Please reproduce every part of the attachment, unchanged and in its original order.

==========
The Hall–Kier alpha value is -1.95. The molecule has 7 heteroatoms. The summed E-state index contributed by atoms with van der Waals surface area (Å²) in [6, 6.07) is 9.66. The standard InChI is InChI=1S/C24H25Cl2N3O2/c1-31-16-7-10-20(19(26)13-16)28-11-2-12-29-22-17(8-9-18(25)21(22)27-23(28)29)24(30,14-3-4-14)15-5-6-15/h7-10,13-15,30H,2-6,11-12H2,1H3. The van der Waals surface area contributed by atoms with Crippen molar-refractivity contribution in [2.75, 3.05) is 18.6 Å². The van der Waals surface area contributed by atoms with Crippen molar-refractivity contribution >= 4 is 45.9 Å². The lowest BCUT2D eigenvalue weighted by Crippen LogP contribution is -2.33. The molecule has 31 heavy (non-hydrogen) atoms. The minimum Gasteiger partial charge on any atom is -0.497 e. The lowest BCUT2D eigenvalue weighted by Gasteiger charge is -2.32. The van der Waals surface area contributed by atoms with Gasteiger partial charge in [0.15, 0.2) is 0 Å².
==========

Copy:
The Hall–Kier alpha value is -1.95. The molecule has 7 heteroatoms. The summed E-state index contributed by atoms with van der Waals surface area (Å²) in [6, 6.07) is 9.66. The standard InChI is InChI=1S/C24H25Cl2N3O2/c1-31-16-7-10-20(19(26)13-16)28-11-2-12-29-22-17(8-9-18(25)21(22)27-23(28)29)24(30,14-3-4-14)15-5-6-15/h7-10,13-15,30H,2-6,11-12H2,1H3. The van der Waals surface area contributed by atoms with Crippen molar-refractivity contribution in [2.75, 3.05) is 18.6 Å². The van der Waals surface area contributed by atoms with Crippen molar-refractivity contribution >= 4 is 45.9 Å². The lowest BCUT2D eigenvalue weighted by Crippen LogP contribution is -2.33. The molecule has 31 heavy (non-hydrogen) atoms. The minimum Gasteiger partial charge on any atom is -0.497 e. The lowest BCUT2D eigenvalue weighted by Gasteiger charge is -2.32. The van der Waals surface area contributed by atoms with Gasteiger partial charge in [0.15, 0.2) is 0 Å².